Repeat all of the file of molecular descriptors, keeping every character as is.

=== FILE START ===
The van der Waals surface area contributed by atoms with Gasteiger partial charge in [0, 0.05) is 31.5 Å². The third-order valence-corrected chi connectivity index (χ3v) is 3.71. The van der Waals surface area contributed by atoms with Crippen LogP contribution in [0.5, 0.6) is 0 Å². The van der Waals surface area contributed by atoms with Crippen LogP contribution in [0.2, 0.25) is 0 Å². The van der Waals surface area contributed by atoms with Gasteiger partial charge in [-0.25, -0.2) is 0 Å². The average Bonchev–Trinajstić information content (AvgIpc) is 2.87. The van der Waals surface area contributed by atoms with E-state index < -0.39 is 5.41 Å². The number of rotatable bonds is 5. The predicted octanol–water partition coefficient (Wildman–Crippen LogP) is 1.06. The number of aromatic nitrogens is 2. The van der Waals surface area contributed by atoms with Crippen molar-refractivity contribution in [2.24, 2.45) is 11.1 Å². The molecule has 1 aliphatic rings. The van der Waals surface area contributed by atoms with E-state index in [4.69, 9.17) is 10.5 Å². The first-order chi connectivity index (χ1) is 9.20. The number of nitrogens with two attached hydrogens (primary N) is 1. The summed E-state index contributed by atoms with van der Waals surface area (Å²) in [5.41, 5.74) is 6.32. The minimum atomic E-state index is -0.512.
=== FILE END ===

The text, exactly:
The van der Waals surface area contributed by atoms with Gasteiger partial charge in [0, 0.05) is 31.5 Å². The third-order valence-corrected chi connectivity index (χ3v) is 3.71. The van der Waals surface area contributed by atoms with Crippen LogP contribution in [0.5, 0.6) is 0 Å². The van der Waals surface area contributed by atoms with Crippen LogP contribution in [0.2, 0.25) is 0 Å². The van der Waals surface area contributed by atoms with Gasteiger partial charge in [-0.25, -0.2) is 0 Å². The average Bonchev–Trinajstić information content (AvgIpc) is 2.87. The van der Waals surface area contributed by atoms with E-state index < -0.39 is 5.41 Å². The number of rotatable bonds is 5. The predicted octanol–water partition coefficient (Wildman–Crippen LogP) is 1.06. The number of aromatic nitrogens is 2. The van der Waals surface area contributed by atoms with Crippen molar-refractivity contribution in [2.24, 2.45) is 11.1 Å². The molecule has 1 aliphatic rings. The van der Waals surface area contributed by atoms with E-state index in [4.69, 9.17) is 10.5 Å². The first-order chi connectivity index (χ1) is 9.20. The number of nitrogens with two attached hydrogens (primary N) is 1. The summed E-state index contributed by atoms with van der Waals surface area (Å²) in [5.41, 5.74) is 6.32. The minimum atomic E-state index is -0.512.